Tokyo Imperial Palace
The Imperial Palace is the actual residence of the Japanese Imperial Family. It is located in a large area of central Tokyo parkland and surrounded by stone walls and moats. The former Edo Castle, which was the home of Japan’s ruling shogun, stood on the same site between 1603 and 1867.
History of the Imperial Palace
Once the Tokugawa shogunate was ousted in 1868, the Imperial Court in Kyoto resumed the administration of Japan. The emperor relocated to Tokyo, establishing it as the country’s new capital. Construction of the new Imperial Palace was completed in 1888. Although the palace was bombed during the Second World War, it was reconstructed in exactly the same style afterwards.
Access Information and Guided Tours
As the Imperial Palace is the real home of the Emperor and his family, visitors are not generally permitted to enter the inner gardens or the actual palace buildings. There are exceptions to this rule on December 23, the Emperor’s Birthday, and at the start of the New Year on January 2. At these times, the Imperial family makes a public appearance on the balcony. If you wish to see the inner gardens outside of these times, you must book a guided tour.
Tours of the inner gardens are conducted in Japanese, but English notes and an audio guide are available on request. You must reserve your ticket ahead of time, but this can easily be done online by contacting the Imperial Household Agency.
Things To See On Your Own
The plaza that stands before the palace is known to the Japanese as “Kokyo Gaien”. From this vantage point, you have a clear view of the Nijubashi (or “Double”) Bridge, leading to the inner palace grounds. It is one of the most famous bridges in all of Japan, and is regarded as a symbol of the Palace itself.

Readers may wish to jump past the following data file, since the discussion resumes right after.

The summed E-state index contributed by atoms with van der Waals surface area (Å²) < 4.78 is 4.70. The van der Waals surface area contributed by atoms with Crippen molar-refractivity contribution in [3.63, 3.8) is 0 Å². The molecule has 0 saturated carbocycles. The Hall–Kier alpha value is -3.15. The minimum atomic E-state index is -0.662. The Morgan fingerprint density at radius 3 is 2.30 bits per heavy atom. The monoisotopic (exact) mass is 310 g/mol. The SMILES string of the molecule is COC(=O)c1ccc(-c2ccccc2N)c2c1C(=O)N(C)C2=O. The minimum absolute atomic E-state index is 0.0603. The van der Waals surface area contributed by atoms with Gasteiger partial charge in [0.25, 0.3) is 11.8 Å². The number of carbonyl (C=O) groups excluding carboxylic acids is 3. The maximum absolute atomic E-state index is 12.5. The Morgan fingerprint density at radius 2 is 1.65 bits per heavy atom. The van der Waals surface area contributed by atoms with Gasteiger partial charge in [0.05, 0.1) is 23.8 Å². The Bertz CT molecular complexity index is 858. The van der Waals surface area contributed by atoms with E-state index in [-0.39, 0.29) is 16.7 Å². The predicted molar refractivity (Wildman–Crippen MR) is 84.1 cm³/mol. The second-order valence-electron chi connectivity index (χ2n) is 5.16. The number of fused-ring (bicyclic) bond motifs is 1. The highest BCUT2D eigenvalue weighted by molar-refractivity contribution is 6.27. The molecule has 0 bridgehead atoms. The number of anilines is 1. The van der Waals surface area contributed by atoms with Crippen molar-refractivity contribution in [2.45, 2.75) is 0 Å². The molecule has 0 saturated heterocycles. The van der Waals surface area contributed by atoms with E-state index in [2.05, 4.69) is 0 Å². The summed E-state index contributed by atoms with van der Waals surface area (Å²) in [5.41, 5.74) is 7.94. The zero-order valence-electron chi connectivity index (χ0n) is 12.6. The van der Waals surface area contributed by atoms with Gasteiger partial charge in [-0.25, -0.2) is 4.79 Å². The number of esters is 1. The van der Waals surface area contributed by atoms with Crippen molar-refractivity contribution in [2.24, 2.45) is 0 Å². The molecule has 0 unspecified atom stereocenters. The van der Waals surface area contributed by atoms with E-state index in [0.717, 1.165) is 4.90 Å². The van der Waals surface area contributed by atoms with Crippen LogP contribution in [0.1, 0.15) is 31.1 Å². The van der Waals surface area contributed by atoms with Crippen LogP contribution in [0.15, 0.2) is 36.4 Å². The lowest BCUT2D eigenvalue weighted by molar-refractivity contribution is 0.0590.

The Double Bridge consists of a stone foreground bridge, known as the Meganebashi (or “Eyeglass”) Bridge, and a steel bridge right behind it, which was previously made of wood. Interestingly, the title of “Double Bridge” was given because the wooden bridge had two levels, and not because there were two bridges side by side!
Visitors are also permitted to enter the East Gardens of the Palace (closed on Mondays, Fridays and special occasions.) Here, you can see moats, gates, and guardhouses, all of which belonged to the original Edo Castle. A foundation from one of the castle’s towers also remains.
Getting to the Imperial Palace
The Imperial Palace is about ten minutes on foot from Tokyo station.
There is an ample range of hotels in this central area. It’s not only easy to explore the city from here, but Tokyo station itself is a terminus for many shinkansen lines, so the area is also in an ideal base if you wish to make longer day trips. However, prices are fairly high, so you will need to venture further afield if you are looking for budget accommodation. Before choosing a place to stay we recommend checking out the page on Tokyo hotels.